A graphic novel about foxes and bunnies drawn in black and white that uses no words. Sounds great, right?? Don’t let the surface details fool you, this is one of the most intense, thought-provoking graphic novels around. The foxes and bunnies live in a world of strict societal rules where everyone knows their place—foxes rule, bunnies suffer. But what happens when you don’t identify with your group? Both funny and gruesome. For mature readers.
Treasure Island !!! by Sara Levine - recommended by Lynda
– wherein our narrator, a 25 year old (unnamed) totally self-absorbed slacker discovers Robert Lewis Stevenson’s Treasure Island and decides to make it her personal guidebook for living a bold, new life by distilling the message of the book to four Core Values: boldness, resolution, independence and horn-blowing ( her own!). In doing so she blindly runs roughshod over everybody and everything in her path demolishing employers, family & boyfriend in a series of increasingly bizarre schemes she cooks up by twisting the “core values” to justify whatever wacky, awful thing she wants to do. The reader can only read on in fascinated horror and/or laughter. People either love or loathe this book, depending on whether they respond to the dark humor or are uncomfortable pathological manipulation of the main character. It would be great for a book club read sure to generate lots of heated discussion.
Hidden Dimensions: The Unification of Physics and Consciousness, by B. Allen Wallace - recommended by Ted
The author is well qualified for the task: degrees in religion, philosophy and physics and ordained as a Buddhist monk by the Dalai Lama himself. However, as much as he decries the single mindedness and non-objectivity of both the religious and scientific studies of cosmology, his acceptance of claims by Buddhist practitioners, even from over 1000 years ago without qualification or hesitance, does undermine his own credibility.
In any case, he thoroughly discredits Descartes, Christianity, a convincing case for regarding Buddhism as the template for understanding quantum physics, and through that, the rest of reality.
All Joy and No Fun by Jennifer Senior - recommended by Jill
Thousands of books have looked at the effects of parents on their children. In All Joy and No Fun, author Jennifer Senior asks: what are the effects of children on their parents?
There are many ways in which children reshape their parents’ lives, whether it’s their marriages, their jobs, their habits, their hobbies, their friendships, or their internal senses of self. Jennifer argues that changes in the last half century have radically altered the roles of today’s mothers and fathers, making things more complex and far less clear for parents.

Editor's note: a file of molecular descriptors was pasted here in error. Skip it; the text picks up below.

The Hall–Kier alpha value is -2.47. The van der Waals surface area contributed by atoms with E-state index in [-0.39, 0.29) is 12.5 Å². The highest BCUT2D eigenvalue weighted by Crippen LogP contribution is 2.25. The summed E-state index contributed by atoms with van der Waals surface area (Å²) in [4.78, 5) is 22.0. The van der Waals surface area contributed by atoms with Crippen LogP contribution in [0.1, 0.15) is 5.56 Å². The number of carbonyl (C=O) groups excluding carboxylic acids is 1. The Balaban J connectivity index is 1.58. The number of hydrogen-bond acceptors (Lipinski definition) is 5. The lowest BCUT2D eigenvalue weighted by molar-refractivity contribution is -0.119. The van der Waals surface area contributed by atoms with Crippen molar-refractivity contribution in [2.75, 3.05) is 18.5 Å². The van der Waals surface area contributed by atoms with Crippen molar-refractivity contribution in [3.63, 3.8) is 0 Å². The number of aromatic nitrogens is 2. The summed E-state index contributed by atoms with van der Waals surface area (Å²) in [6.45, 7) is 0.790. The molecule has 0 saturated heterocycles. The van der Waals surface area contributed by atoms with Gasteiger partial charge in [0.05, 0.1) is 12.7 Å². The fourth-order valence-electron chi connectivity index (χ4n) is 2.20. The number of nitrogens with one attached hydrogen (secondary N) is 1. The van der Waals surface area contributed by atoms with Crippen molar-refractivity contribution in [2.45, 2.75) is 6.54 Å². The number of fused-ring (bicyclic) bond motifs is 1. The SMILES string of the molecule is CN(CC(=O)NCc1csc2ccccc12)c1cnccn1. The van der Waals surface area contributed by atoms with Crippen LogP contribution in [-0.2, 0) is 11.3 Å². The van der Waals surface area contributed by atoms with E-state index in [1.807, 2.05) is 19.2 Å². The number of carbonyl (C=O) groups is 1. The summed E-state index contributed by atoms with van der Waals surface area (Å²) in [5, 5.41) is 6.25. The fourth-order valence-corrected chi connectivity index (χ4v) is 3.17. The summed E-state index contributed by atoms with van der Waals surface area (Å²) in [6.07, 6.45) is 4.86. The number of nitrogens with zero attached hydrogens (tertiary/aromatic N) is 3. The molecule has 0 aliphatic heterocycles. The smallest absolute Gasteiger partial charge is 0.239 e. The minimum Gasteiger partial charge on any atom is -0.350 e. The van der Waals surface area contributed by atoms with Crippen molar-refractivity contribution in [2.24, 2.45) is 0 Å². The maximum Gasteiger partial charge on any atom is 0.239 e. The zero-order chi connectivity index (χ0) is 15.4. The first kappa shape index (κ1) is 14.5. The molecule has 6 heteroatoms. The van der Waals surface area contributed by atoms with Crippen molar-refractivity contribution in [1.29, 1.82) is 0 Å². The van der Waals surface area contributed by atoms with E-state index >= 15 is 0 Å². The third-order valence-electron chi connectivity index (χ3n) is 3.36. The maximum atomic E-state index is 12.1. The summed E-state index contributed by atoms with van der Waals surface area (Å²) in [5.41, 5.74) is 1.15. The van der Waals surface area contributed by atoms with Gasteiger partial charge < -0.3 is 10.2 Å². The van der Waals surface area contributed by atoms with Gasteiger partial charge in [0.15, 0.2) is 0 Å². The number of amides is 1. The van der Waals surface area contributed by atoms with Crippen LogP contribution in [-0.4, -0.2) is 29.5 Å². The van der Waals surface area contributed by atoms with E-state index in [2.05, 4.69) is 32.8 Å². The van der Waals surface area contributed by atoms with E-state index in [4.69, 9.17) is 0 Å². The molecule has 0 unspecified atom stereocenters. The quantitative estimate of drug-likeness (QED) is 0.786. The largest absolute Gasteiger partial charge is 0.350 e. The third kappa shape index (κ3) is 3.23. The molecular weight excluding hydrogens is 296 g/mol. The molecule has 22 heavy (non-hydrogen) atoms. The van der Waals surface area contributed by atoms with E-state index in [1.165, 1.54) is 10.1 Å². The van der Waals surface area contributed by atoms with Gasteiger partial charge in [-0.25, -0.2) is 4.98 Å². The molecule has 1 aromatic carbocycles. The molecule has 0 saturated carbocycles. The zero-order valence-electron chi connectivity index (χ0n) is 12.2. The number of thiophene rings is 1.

Jennifer collected her information many sources—in history, sociology, economics, psychology,philosophy, and anthropology—as she looked at the timeless strains of parenting and the ones that are brand new. Her research comes to life in the homes of ordinary parents around the country. Not only does she speak to the many challenges, but she also discusses the rewards of parenthood and how children can deepen parents’ lives.
Recommended by Beth
My Brilliant Friend by Elena Ferrante
Charming story by one of Italy’s leading writers about two friends, Elena and Lila, who grow up in a poor neighborhood of Naples in the 1950s. Themes of poverty, violence, isolation and the power of love and friendship and the quest for a better life through education and knowledge are treated in vivid detail. Through this coming of age novel, the author brilliantly captures the monumental changes happening in Italian society at that time. This is the first book of a trilogy.
The Dinner by Herman Koch
Engrossing tale of two brothers who with their wives meet for dinner in a fashionable restaurant in Amsterdam to discuss what to do after they find out that their teenage sons have committed a shocking crime and are not yet caught by authorities. Each character is slowly unraveled and the narrator is found to be less than reliable. This cleverly written novel by a Dutch writer reveals the dark side of a genteel society and raises the question of how far will families will go to protect the ones they love.
San Miguel by T.C. Boyle - recommended by Karin
San Miguel is a small, rugged, sparsely vegetated island off the coast of Santa Barbara.The island provides a strong backdrop and connects the stories of three women who lived there with their families in the 1880s and 1930s. Details of homestead life and sheep ranching are incorporated into this historically accurate fictionalized account of the Waters and Lester families. Marantha Waters, leading a comfortable life in San Francisco yet plagued by consumption, invests the last of her savings to help her husband attain his dream of creating a livelihood for their family in a place supposedly better for her health.Several years later her daughter, Edith, rebels against her confinement there.The nineteenth century brings sturdy Elise Lester, newlywed librarian from New York, to the island with her husband, a World War I veteran. This book portrays an isolated, hardscrabble existence in the not too distant past, conveying the hopes and disappointments of life on the island.
Recommended by Rebecca